Hereditary cancer

Hereditary ovarian cancer

What is Hereditary ovarian cancer?

Gynecologic cancers include those of the ovary and uterus. About 1.3% of women will develop ovarian cancer and 2.7% will develop uterine cancer. Most cases of gynecologic cancers are sporadic and not inherited; however, approximately 5%-10% of gynecologic cancers are inherited.

Some basic facts about Hereditary ovarian cancer

Variants in two genes, BRCA1 and BRCA2, account for the majority of hereditary ovarian cancer cases in women with a strong family history or an early-onset diagnosis. These variants can increase your lifetime risk by up to 54%. Lynch syndrome is the most common inherited cause of uterine cancer.

A genetic variation in BRCA1 or BRCA2 and/or Lynch syndrome genes can increase the likelihood that a person will develop not just gynecologic cancer, but also several other types of cancer in his or her lifetime.



Breast Cancer Ovarian Cancer Uterine Cancer Colorectal Cancer
BRCA genes BRCA1 Up to 87% Up to 54% No known risk No known risk
BRCA2 Up to 84% Up to 27% Unknown No known risk
Lynch syndrome genes EPCAM Unknown Elevated 12%–55%+ 75%–82%
MLH1 Unknown Up to 20% 14%–54% Up to 82%
MSH2 Unknown Up to 24% 20%–30%, up to 54% Up to 82%
MSH6 Unknown Up to 6%–8% Up to 71% ♂: up to 44; ♀: up to 20%
PMS2 Unknown Elevated Up to 15% Up to 20%

The genes listed above have also been shown to lead to slightly higher (up to 7%) risk of pancreatic cancer. For full details on genes and their associated cancer risks, including references to published scientific literature, refer to Hereditary Cancer Risks and References.

Role of genetics in diagnosis

Genetic testing may be appropriate if you have:

  • ovarian, fallopian tube, or primary peritoneal cancer at any age
  • uterine cancer, particularly if early-onset (before 50 years of age)
  • breast cancer, particularly if early-onset (before 50 years of age)
  • colorectal cancer, if early onset (before 50 years of age)
  • multiple primary cancers such as uterine and colon
  • a close blood relative who meets the above criteria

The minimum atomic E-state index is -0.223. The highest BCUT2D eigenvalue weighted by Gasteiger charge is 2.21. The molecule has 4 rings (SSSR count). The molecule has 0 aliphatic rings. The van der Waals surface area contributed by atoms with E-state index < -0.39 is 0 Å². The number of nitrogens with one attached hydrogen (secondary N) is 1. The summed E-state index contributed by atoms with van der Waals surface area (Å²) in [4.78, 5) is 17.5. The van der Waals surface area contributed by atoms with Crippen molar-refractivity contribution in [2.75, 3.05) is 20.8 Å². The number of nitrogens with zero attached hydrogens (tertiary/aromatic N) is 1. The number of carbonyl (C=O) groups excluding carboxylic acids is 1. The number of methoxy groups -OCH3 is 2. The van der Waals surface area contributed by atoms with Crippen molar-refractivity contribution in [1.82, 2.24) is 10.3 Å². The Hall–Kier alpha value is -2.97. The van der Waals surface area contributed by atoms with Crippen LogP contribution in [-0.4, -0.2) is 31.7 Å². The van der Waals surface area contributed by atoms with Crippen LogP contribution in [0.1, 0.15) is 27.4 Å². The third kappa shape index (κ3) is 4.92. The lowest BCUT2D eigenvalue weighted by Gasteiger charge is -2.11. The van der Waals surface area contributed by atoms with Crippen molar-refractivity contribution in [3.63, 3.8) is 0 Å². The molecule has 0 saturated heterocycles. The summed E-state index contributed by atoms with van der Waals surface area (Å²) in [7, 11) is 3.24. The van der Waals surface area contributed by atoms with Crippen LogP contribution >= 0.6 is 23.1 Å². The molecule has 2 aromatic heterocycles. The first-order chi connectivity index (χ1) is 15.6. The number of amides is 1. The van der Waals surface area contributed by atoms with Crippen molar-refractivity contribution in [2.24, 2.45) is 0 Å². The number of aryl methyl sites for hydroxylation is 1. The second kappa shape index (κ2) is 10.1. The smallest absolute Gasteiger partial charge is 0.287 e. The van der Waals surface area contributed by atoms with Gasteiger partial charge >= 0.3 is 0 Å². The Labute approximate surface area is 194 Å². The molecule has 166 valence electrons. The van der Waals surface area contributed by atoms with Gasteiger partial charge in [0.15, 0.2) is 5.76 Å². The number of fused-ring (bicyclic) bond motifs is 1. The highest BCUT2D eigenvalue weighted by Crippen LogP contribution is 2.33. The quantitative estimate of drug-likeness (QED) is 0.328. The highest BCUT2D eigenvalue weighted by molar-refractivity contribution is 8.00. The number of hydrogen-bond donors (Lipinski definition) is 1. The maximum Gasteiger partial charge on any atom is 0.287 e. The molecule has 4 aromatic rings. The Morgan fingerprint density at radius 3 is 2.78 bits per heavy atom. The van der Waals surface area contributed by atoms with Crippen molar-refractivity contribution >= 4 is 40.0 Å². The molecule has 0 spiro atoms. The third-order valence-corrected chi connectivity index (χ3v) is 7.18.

• three blood relatives with cancer (particularly ovarian, uterine, breast, colon, gastric, pancreatic, and/or prostate cancer)

Role of genetics in treatment

Knowing if you have an inherited risk for cancer can be a useful tool to guide prevention and risk-reduction. If you have an elevated risk of developing cancer based on your genetic test result, you can work with your healthcare provider to create a plan designed to prevent a cancer entirely, or help to identify a cancer at its earliest, most treatable stage.

In addition, genetic testing produces information that may help you and your healthcare provider:

  • provide an explanation for your personal or family history of cancer
  • evaluate your risk of developing future cancers
  • make informed medical decisions, including treatment for an already-diagnosed cancer and/or surveillance and preventive options to help detect or prevent future cancers
  • qualify you for participation in clinical trials or research studies
  • identify other at-risk relatives for whom genetic testing is recommended

What can my family do with this information?

Identifying at-risk family members is one of the most important benefits of genetic testing. Screening family members for known familial genetic variants gives those who test positive the opportunity to make informed decisions on prevention strategies. For those who test negative, the results can bring peace of mind. Invitae offers a Family Variant Testing program; please inquire with your doctor.

How do I arrange for genetic testing?

Your physician will assist you in identifying and arranging for the appropriate genetic test(s). If you have specific questions or concerns about the testing, your physician may refer you to a genetic counselor to discuss further. Once you are ready to proceed with genetic testing, you will need to submit either a blood or saliva sample.